On Wed, 2004-04-21 at 12:05, John Peacock wrote:
> That text I quoted points to a specific problematic implementation; the current
> RFC2782 (Feb 2000) _prohibits compression_ of SRV records, RFC2052 (Oct 1996)
> _mandated_ it, and some servers following that earlier specification are still
> in use.
This is not a practical issue.
The history of this situation is: during part of the 1990s, a number of
new record types were specified as containing possibly-compressed domain
names, which isn't compatible with old resolvers. RP, AFSDB, RT, SIG,
PX, NXT, NAPTR, and SRV were affected by this error. AXFR
implementations also tended to blow out when they saw unrecognized RR
In the past few years, more attention has been paid to this problem, and
new record types are barred from compressing domain names. When SRV was
respecified, it reflected the new discipline. Because there exist
implementations of the old experimental SRV specification, RFC 3597
recommends that resolvers know how to uncompress domain names in SRV
records. And they all do.
> > And about the widelyness, I know Windows 2000 uses SRV records
> > everytime it can...
> OK, that's one then (and yes I was already aware of it). I also happen to
> believe that M$loth's implementation of DNS records in this instance is an abuse
> of the core protocol.
Both of these statements confuse me. What does it mean to use SRV
records "every time you can?" And why is this an abuse of "the core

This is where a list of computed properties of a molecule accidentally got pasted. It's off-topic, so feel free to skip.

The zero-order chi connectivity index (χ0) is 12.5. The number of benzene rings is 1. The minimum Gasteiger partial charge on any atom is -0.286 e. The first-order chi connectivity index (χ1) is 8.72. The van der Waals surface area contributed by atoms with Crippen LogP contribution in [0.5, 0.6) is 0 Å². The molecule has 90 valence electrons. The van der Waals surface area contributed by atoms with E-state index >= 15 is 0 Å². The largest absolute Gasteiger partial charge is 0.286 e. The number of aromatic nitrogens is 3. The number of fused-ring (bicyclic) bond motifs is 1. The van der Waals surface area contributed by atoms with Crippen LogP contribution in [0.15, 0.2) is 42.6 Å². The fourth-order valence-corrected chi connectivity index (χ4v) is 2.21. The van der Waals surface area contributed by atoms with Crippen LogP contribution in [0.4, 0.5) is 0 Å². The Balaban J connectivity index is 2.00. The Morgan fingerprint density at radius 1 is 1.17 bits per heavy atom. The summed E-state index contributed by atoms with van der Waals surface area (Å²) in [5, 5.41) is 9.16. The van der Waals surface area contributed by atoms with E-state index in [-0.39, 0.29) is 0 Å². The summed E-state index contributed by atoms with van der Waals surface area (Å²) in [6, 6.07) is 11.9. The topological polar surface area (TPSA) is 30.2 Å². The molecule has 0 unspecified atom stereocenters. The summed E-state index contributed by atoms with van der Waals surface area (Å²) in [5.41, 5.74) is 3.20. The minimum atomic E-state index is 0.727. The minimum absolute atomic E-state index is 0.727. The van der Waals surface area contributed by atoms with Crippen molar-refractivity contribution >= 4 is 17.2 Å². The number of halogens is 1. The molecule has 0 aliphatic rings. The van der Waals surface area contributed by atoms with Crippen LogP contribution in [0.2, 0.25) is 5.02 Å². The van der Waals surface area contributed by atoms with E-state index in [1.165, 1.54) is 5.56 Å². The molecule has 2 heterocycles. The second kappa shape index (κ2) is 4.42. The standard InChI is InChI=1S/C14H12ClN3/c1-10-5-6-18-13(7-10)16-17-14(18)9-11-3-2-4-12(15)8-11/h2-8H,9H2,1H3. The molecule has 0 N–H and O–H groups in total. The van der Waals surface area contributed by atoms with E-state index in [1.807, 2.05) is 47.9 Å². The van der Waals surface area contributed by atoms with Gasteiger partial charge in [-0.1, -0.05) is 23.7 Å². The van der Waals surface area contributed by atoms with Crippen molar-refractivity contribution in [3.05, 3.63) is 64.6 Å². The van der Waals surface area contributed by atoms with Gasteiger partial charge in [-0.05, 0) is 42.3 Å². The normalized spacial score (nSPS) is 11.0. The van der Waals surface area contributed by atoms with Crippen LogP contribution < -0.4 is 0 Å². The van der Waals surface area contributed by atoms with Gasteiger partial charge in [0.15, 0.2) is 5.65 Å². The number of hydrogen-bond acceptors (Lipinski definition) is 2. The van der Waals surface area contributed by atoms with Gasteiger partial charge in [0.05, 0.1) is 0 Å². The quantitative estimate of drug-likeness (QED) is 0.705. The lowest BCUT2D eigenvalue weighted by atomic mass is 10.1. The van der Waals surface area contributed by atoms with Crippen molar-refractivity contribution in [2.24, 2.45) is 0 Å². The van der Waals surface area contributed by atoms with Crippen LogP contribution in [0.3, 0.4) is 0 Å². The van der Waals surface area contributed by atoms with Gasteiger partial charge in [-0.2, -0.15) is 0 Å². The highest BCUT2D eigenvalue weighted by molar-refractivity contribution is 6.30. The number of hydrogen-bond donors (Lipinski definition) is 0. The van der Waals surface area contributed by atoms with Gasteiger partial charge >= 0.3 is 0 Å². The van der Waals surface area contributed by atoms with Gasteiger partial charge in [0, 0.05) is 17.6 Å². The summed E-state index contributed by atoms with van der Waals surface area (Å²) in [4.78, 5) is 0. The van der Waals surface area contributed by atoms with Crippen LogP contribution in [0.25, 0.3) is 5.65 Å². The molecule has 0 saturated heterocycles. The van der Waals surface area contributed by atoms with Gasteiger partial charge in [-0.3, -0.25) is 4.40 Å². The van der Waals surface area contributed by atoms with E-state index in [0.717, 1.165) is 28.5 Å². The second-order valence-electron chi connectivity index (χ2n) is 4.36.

> > The SRV implementation is also in the TODO list of
> > projects like KDE and Mozilla, and there's already some SRV code in the
> > GNOME CVS.
> And that's zero more. There are plans, there are TODO entries, but there aren't
> other large projects which support it today (some 8 years after the RFC was
> ratified). It was a good idea which failed the test of actual usage in the wild.
There are several problems here, beyond your folding of Pierre's
comments into "plans [and] TODO entries" when there appears to also be
First, RFC 2052 is experimental; that is not a "ratification". RFC 2782
(four years old) is a Proposed Standard, which is more or less a
Second, independent of the time frame, your usage expectations are
overblown. The point of SRV is to allow protocols to have an MX-like
record without a new type code for each protocol. The intent is not to
have implementations of existing protocols (like HTTP) suddenly start
using SRV, unless the protocol community wants to specify that.
A handful of protocols use SRV records. None of them are going to look
impressive because no new protocols have developed a great deal of
mindshare ever since firewalls became de rigeur. SIP and Kerberos are
the best examples I know of.
> In addition, the Subversion client would be required to link to a resolver
> library to make use of this feature. Right now, the client merely requests the
> IP address associated with a name, then opens a connection to the requested port
> on that address. Implementing SRV would require yet another platform
> independent library to resolve the chain of SRV records.
SRV records don't form a chain.
I'm also a bit skeptical that SRV support could be implemented in a
manner acceptable to us, but I wouldn't totally rule it out.
I'm also skeptical that many people would find SRV support useful at
this time. SRV's primary usefulness is replicating a service among
multiple servers. You can replicate an SVN server for read-only access,
but it's kind of hackish and I doubt many people do it. SRV is also
useful for redirecting a service to a different domain (in the same way
that MX allows you to have mail service and web service at the same
domain without running an SMTP and HTTP server on the same machine), but
that's kind of a marginal justification; people just aren't going to
mind advertising svn://svn.foo.bar/ instead of svn://foo.bar/ for
version control access.
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Received on Wed Apr 21 19:03:46 2004